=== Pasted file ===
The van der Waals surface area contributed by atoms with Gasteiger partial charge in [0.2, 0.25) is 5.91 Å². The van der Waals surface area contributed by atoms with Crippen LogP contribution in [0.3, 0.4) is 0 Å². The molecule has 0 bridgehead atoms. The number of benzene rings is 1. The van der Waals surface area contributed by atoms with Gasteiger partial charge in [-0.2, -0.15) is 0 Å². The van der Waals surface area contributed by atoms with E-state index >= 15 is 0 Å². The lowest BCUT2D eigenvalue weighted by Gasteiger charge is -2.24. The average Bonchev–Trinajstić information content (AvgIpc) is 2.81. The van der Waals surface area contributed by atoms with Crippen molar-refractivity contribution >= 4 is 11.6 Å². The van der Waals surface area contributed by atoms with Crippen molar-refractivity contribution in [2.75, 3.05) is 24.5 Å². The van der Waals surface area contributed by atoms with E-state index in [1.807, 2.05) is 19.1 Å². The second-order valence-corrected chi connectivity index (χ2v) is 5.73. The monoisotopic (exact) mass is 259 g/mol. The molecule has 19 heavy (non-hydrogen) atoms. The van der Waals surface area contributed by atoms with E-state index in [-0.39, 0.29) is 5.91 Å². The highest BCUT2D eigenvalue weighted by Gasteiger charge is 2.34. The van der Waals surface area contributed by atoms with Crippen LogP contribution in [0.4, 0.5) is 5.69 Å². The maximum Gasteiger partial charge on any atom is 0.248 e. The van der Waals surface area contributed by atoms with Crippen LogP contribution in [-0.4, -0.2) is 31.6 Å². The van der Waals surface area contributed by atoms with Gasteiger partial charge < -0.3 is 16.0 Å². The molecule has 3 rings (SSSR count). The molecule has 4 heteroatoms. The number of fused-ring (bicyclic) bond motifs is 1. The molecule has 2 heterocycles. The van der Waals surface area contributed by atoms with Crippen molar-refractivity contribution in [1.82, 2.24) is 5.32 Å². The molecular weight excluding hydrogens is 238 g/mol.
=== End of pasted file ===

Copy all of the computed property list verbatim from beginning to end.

The van der Waals surface area contributed by atoms with Gasteiger partial charge in [0.2, 0.25) is 5.91 Å². The van der Waals surface area contributed by atoms with Crippen LogP contribution in [0.3, 0.4) is 0 Å². The molecule has 0 bridgehead atoms. The number of benzene rings is 1. The van der Waals surface area contributed by atoms with Gasteiger partial charge in [-0.2, -0.15) is 0 Å². The van der Waals surface area contributed by atoms with E-state index >= 15 is 0 Å². The lowest BCUT2D eigenvalue weighted by Gasteiger charge is -2.24. The average Bonchev–Trinajstić information content (AvgIpc) is 2.81. The van der Waals surface area contributed by atoms with Crippen molar-refractivity contribution >= 4 is 11.6 Å². The van der Waals surface area contributed by atoms with Crippen molar-refractivity contribution in [2.75, 3.05) is 24.5 Å². The van der Waals surface area contributed by atoms with E-state index in [1.807, 2.05) is 19.1 Å². The second-order valence-corrected chi connectivity index (χ2v) is 5.73. The monoisotopic (exact) mass is 259 g/mol. The molecule has 19 heavy (non-hydrogen) atoms. The van der Waals surface area contributed by atoms with E-state index in [-0.39, 0.29) is 5.91 Å². The highest BCUT2D eigenvalue weighted by Gasteiger charge is 2.34. The van der Waals surface area contributed by atoms with Crippen LogP contribution in [0.4, 0.5) is 5.69 Å². The maximum Gasteiger partial charge on any atom is 0.248 e. The van der Waals surface area contributed by atoms with Crippen LogP contribution in [-0.4, -0.2) is 31.6 Å². The van der Waals surface area contributed by atoms with Gasteiger partial charge < -0.3 is 16.0 Å². The molecule has 3 rings (SSSR count). The molecule has 4 heteroatoms. The number of fused-ring (bicyclic) bond motifs is 1. The molecule has 2 heterocycles. The van der Waals surface area contributed by atoms with Crippen molar-refractivity contribution in [1.82, 2.24) is 5.32 Å². The molecular weight excluding hydrogens is 238 g/mol.